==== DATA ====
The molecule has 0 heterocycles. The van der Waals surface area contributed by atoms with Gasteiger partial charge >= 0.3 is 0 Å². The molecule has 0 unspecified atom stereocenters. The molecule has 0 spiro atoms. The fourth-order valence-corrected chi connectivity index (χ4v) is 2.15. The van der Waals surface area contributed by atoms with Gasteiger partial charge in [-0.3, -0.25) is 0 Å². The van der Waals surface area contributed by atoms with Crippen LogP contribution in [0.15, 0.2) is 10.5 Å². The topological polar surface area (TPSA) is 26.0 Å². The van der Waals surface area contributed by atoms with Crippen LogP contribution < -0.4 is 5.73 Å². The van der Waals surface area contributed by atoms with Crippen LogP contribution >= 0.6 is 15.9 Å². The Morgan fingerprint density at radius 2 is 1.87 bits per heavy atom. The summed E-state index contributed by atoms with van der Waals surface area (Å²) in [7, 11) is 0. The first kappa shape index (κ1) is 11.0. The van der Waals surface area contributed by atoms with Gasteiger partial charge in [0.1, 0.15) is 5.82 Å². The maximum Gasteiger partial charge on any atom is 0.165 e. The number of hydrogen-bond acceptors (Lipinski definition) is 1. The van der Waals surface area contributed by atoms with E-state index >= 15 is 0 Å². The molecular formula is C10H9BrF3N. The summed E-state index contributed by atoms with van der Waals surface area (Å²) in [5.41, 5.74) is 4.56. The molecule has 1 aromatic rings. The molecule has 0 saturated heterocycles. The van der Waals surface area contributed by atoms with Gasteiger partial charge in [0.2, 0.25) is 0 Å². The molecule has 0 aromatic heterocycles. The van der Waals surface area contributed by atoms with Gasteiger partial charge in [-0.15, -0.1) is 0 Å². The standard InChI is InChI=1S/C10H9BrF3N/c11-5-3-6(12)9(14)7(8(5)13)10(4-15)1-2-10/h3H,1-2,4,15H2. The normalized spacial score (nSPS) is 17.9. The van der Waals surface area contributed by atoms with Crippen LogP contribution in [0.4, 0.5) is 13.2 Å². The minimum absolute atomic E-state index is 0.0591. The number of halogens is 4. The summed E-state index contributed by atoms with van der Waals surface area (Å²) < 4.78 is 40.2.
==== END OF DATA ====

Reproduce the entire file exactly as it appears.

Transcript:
The molecule has 0 heterocycles. The van der Waals surface area contributed by atoms with Gasteiger partial charge >= 0.3 is 0 Å². The molecule has 0 unspecified atom stereocenters. The molecule has 0 spiro atoms. The fourth-order valence-corrected chi connectivity index (χ4v) is 2.15. The van der Waals surface area contributed by atoms with Gasteiger partial charge in [-0.3, -0.25) is 0 Å². The van der Waals surface area contributed by atoms with Crippen LogP contribution in [0.15, 0.2) is 10.5 Å². The topological polar surface area (TPSA) is 26.0 Å². The van der Waals surface area contributed by atoms with Crippen LogP contribution < -0.4 is 5.73 Å². The van der Waals surface area contributed by atoms with Crippen LogP contribution >= 0.6 is 15.9 Å². The Morgan fingerprint density at radius 2 is 1.87 bits per heavy atom. The summed E-state index contributed by atoms with van der Waals surface area (Å²) in [7, 11) is 0. The first kappa shape index (κ1) is 11.0. The van der Waals surface area contributed by atoms with Gasteiger partial charge in [0.1, 0.15) is 5.82 Å². The maximum Gasteiger partial charge on any atom is 0.165 e. The number of hydrogen-bond acceptors (Lipinski definition) is 1. The van der Waals surface area contributed by atoms with E-state index >= 15 is 0 Å². The molecular formula is C10H9BrF3N. The summed E-state index contributed by atoms with van der Waals surface area (Å²) in [5.41, 5.74) is 4.56. The molecule has 1 aromatic rings. The molecule has 0 saturated heterocycles. The van der Waals surface area contributed by atoms with Gasteiger partial charge in [0.2, 0.25) is 0 Å². The molecule has 0 aromatic heterocycles. The van der Waals surface area contributed by atoms with Gasteiger partial charge in [-0.15, -0.1) is 0 Å². The standard InChI is InChI=1S/C10H9BrF3N/c11-5-3-6(12)9(14)7(8(5)13)10(4-15)1-2-10/h3H,1-2,4,15H2. The normalized spacial score (nSPS) is 17.9. The van der Waals surface area contributed by atoms with Crippen LogP contribution in [0.4, 0.5) is 13.2 Å². The minimum absolute atomic E-state index is 0.0591. The number of halogens is 4. The summed E-state index contributed by atoms with van der Waals surface area (Å²) < 4.78 is 40.2.